2. A low cost paper storage and bundling apparatus comprising an outer box-like rectangular housing having four sidewalls and an inner configuration substantially corresponding to the outer configuration of the papers to be stored, said box-like rectangular housing having vertical openings extending downwardly from the uppermost edge of each sidewall, a ledge unit located in said housing and defining a plurality of spaced ledges located one in each corner of the housing, said housing and ledge unit formed of a single foldable panel including a ledge member secured to the upper end of each sidewall, each ledge member including a ledge portion having integral depending leg portions secured to the opposite ends of the ledge portion and interconnected by an integral hinge portion, said ledge portion projecting perpendicular to a common edge of each of said leg portions and permitting folding of said ledge members, said ledge portions being foldable into a horizontal and overlapping relation within the corners of said housing between said vertical openings to form said ledges, whereby said ledge portions are located intermediate the depth of said vertical openings in said sidewalls for receiving a bundle of papers on said ledge portions with pass through openings located beneath the bundle of papers for interconnecting of the bundle.
3. The newspaper storage and bundling apparatus of claim 2 wherein said single foldable panel is manually foldable and comprising four sidewall sections forming said sidewalls and said ledge members, each of said ledge members being a substantially rectangular member, each of said sidewall sections having a bottom wall member projecting integrally from one end of each sidewall, said bottom wall members being connected with an integral hinge connection permitting folding of the bottom wall member inwardly beneath the housing, said bottom wall members being constructed and arranged with interconnecting mechanical coupling components for assembly of a bottom wall,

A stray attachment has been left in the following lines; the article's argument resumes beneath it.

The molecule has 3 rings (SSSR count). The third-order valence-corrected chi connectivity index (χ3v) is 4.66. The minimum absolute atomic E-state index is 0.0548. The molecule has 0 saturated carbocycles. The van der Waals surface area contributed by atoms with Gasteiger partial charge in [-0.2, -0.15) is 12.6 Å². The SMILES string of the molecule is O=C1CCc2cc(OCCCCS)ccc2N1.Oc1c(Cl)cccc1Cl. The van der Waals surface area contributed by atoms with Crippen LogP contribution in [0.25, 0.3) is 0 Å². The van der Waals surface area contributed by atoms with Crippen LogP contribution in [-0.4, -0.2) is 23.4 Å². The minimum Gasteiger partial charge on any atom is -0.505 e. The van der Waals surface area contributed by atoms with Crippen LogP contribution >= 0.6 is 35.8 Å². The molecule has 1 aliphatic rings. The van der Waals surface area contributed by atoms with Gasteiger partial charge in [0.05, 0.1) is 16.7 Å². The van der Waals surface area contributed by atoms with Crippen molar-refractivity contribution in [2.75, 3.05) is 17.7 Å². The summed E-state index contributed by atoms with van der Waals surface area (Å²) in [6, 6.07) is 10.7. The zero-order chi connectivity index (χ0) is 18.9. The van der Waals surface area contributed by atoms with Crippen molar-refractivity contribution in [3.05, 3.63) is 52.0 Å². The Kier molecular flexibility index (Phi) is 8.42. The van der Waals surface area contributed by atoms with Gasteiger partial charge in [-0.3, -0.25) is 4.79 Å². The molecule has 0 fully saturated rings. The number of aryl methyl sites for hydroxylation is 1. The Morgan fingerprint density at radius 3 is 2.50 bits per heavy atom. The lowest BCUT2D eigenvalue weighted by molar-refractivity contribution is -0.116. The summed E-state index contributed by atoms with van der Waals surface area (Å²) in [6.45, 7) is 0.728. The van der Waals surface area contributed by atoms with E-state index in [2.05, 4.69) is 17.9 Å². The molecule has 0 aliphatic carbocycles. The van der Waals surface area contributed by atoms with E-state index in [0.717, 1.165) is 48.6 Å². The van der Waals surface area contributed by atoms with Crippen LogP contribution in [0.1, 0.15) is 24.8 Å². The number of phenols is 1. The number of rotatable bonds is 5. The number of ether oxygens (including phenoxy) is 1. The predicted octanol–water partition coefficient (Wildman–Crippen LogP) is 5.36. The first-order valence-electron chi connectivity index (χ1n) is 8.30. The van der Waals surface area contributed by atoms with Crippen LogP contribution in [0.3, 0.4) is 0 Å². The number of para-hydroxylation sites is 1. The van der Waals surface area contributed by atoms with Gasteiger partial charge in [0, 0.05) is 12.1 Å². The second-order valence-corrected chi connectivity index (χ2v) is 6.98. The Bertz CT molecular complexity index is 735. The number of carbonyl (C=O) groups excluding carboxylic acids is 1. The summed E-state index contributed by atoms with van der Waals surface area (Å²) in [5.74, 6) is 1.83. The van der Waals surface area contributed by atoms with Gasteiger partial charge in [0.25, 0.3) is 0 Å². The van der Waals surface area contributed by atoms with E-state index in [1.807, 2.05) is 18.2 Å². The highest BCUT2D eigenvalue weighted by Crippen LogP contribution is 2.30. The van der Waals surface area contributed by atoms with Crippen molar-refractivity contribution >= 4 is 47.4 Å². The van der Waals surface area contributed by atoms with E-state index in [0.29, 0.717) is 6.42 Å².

each of said sidewalls having said ledge member projecting outwardly from the end edge opposite said bottom wall, said ledge members being connected by integral hinge connections to said sidewalls and including three portions including said depending connecting leg portion, said ledge portion and a final depending support leg portion horizontal and intermediate, said three portions being interconnected by integral hinge connects permitting folding of the ledge portion with respect to both said leg portions.
4. The apparatus of claim 3 wherein each depending leg portion having a length essentially corresponding to the length between the uppermost edge of the sidewall and the ledge portion and wherein the support leg portion having a length essentially corresponding to the depth from the ledge portion to the bottom wall whereby folding of said ledge portion normal to said depending and support leg portions and pivoting of the ledge member into abutting engagement with the interior wall of the sidewall locates the support leg portion in supporting abutting engagement with said bottom wall, the ledge portion on two opposed sidewalls being slightly longer to permit the resting of the ledge portions of the adjacent ledge members in overlapping relation, and interlocking elements between said ledge members and said sidewall members to firmly interconnect said ledge members within said housing to receive said bundle of papers resting on said ledge portions with access openings beneath said bundle of papers whereby the bundle of papers can be bundled and connected by a suitable encircling tie element.